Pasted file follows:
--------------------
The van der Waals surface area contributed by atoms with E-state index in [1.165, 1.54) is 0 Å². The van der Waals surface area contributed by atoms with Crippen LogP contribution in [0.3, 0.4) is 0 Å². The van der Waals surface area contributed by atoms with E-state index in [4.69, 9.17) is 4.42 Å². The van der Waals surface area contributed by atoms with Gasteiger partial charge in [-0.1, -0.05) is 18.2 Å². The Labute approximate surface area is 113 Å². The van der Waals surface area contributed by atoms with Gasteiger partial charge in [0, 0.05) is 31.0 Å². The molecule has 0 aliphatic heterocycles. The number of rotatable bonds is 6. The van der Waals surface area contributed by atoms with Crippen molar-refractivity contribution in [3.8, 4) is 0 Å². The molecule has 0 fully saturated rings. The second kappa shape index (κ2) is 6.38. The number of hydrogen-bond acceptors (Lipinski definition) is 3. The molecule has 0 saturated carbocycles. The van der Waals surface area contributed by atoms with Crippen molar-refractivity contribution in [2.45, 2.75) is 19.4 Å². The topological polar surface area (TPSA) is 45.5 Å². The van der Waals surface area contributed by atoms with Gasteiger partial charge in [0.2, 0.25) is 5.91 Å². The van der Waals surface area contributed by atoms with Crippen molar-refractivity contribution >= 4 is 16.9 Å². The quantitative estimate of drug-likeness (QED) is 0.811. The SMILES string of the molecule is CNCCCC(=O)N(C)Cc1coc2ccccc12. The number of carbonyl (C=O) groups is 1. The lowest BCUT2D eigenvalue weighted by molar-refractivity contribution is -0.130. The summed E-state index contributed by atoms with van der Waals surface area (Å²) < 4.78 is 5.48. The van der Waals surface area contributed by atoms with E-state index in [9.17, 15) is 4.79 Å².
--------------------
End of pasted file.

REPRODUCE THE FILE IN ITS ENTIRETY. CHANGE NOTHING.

The van der Waals surface area contributed by atoms with E-state index in [1.165, 1.54) is 0 Å². The van der Waals surface area contributed by atoms with Crippen LogP contribution in [0.3, 0.4) is 0 Å². The van der Waals surface area contributed by atoms with E-state index in [4.69, 9.17) is 4.42 Å². The van der Waals surface area contributed by atoms with Gasteiger partial charge in [-0.1, -0.05) is 18.2 Å². The Labute approximate surface area is 113 Å². The van der Waals surface area contributed by atoms with Gasteiger partial charge in [0, 0.05) is 31.0 Å². The molecule has 0 aliphatic heterocycles. The number of rotatable bonds is 6. The van der Waals surface area contributed by atoms with Crippen molar-refractivity contribution in [3.8, 4) is 0 Å². The molecule has 0 fully saturated rings. The second kappa shape index (κ2) is 6.38. The number of hydrogen-bond acceptors (Lipinski definition) is 3. The molecule has 0 saturated carbocycles. The van der Waals surface area contributed by atoms with Crippen molar-refractivity contribution in [2.45, 2.75) is 19.4 Å². The topological polar surface area (TPSA) is 45.5 Å². The van der Waals surface area contributed by atoms with Gasteiger partial charge in [0.2, 0.25) is 5.91 Å². The van der Waals surface area contributed by atoms with Crippen molar-refractivity contribution >= 4 is 16.9 Å². The quantitative estimate of drug-likeness (QED) is 0.811. The SMILES string of the molecule is CNCCCC(=O)N(C)Cc1coc2ccccc12. The number of carbonyl (C=O) groups is 1. The lowest BCUT2D eigenvalue weighted by molar-refractivity contribution is -0.130. The summed E-state index contributed by atoms with van der Waals surface area (Å²) < 4.78 is 5.48. The van der Waals surface area contributed by atoms with E-state index in [9.17, 15) is 4.79 Å².